We all tend to fear the unknown. What is out there?...a Risk or an Opportunity? A threat, or a reward? We go about our everyday lives using information (data) to makes these decisions intuitively, and perhaps our distributed systems can benefit from this logic and methodology.
Remote work has become a common practice for businesses globally, but with it comes risks to computer systems. The digital world has seen an increasing number of cyberattacks, and remote work is no exception. Hackers and adversaries can target remote workers in various ways, posing a significant risk to companies. To mitigate these risks, companies must understand the four dimensions of remote work risk and implement effective measures to manage them. While we have invested tremendous time, energy, and effort in point solutions, we are disadvantaged in some domains by a lack of standards. Risk management of end users is one such domain. In this blog, we are going to look at the dimensions of risk to consider, and a solution for unifying the information (data) to make risk management intuitional.
The first dimension of remote work risk is the accuracy of the adversary being on target with their attack attempts. This involves the attacker's ability to accurately identify the target and gain access to their system. Remote workers are susceptible to social engineering attacks, such as phishing emails or scam phone calls, where attackers trick them into revealing sensitive information or granting access to their systems. Adversaries can also use vulnerabilities in software or devices used by remote workers to exploit their systems.
Minimizing our attack surface, becoming a small, hard target, will not only deflect certain attempts at exploit, but also camouflage us from being found in future efforts. Knowing our target risk signature is the first step in starting to lowering it, thereby lowering one dimension of risk. Everything from password integrity and hygiene to policies on social posting can impact the accuracy of an exploit finding you and your organization.
The second dimension or Risk is the prevalence of those adversaries and their attacks. This refers to the frequency and magnitude of cyberattacks on remote workers. The more remote workers a company has, the more likely they are to be targeted by hackers. The easier the known targets are, the more more likely an attack will be as we will talk about shortly. We have seen an explosion of activity and prevalence of bad actors in the past few years as remote work becomes a part of a new normal. As the number of remote workers increases, so does the risk of a cyberattack at any given time. Hackers are constantly developing new tactics and techniques to breach computer systems, making it critical for companies to stay updated on the latest threats.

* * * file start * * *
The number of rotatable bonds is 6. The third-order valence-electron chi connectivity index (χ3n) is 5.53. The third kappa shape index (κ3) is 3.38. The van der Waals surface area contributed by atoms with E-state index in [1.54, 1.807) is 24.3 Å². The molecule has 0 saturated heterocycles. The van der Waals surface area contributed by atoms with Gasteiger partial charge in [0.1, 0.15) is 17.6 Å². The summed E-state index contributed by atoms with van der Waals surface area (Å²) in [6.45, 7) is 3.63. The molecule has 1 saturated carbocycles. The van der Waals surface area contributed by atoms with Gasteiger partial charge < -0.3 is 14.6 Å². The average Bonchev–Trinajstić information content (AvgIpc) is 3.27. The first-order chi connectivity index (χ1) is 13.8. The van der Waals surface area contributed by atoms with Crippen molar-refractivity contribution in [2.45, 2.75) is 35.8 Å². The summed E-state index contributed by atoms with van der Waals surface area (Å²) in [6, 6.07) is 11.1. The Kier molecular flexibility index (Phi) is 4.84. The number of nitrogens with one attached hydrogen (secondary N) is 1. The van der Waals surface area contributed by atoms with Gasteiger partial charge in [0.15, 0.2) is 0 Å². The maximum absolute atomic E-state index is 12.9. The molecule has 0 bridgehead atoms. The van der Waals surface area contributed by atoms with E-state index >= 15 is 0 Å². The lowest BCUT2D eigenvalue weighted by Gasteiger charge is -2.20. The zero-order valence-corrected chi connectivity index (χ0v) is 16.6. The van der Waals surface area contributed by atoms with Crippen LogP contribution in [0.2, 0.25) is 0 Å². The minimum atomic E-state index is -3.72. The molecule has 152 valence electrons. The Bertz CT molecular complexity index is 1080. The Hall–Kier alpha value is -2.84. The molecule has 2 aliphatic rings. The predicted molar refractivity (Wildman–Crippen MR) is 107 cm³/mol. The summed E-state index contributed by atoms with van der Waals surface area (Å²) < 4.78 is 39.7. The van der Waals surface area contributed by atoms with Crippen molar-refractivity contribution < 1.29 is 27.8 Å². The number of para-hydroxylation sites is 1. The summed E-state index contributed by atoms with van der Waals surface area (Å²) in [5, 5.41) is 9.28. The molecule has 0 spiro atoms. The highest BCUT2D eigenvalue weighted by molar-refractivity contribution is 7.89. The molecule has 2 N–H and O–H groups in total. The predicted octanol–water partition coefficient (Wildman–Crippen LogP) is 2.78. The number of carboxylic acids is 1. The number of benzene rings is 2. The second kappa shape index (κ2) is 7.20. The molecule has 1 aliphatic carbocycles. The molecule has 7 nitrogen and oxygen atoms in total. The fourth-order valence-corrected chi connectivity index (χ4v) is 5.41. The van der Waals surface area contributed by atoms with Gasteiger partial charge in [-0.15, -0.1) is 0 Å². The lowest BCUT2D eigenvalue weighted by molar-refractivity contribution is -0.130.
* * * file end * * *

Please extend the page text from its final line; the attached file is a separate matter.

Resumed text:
Having radar like visibility into what risks are prevalent, and a true danger is key. Fortunately, there are organizations and services like EPSS , MITRE, NIST which collect information from the "wild" on known and emerging threat prevalence. While some focus on applications, others will provide information on networking, data, or ransomware momentum and prevalence.
A third dimension of risk to consider is the probability that those attacks will be successful. This refers to the likelihood of a cyberattack being successful, even if the adversary is on target and the attack is prevalent. While we can certainly take counter measures, impart policies and procedures to minimize the probability of a threat, some succeed. Knowing what kinds of users, and which threats are most likely to succeed arms us with both tactical and strategic information. While risk comes in waves often there are more and less successful tactics used and knowing where to prioritize defenses (or adjust), is critical.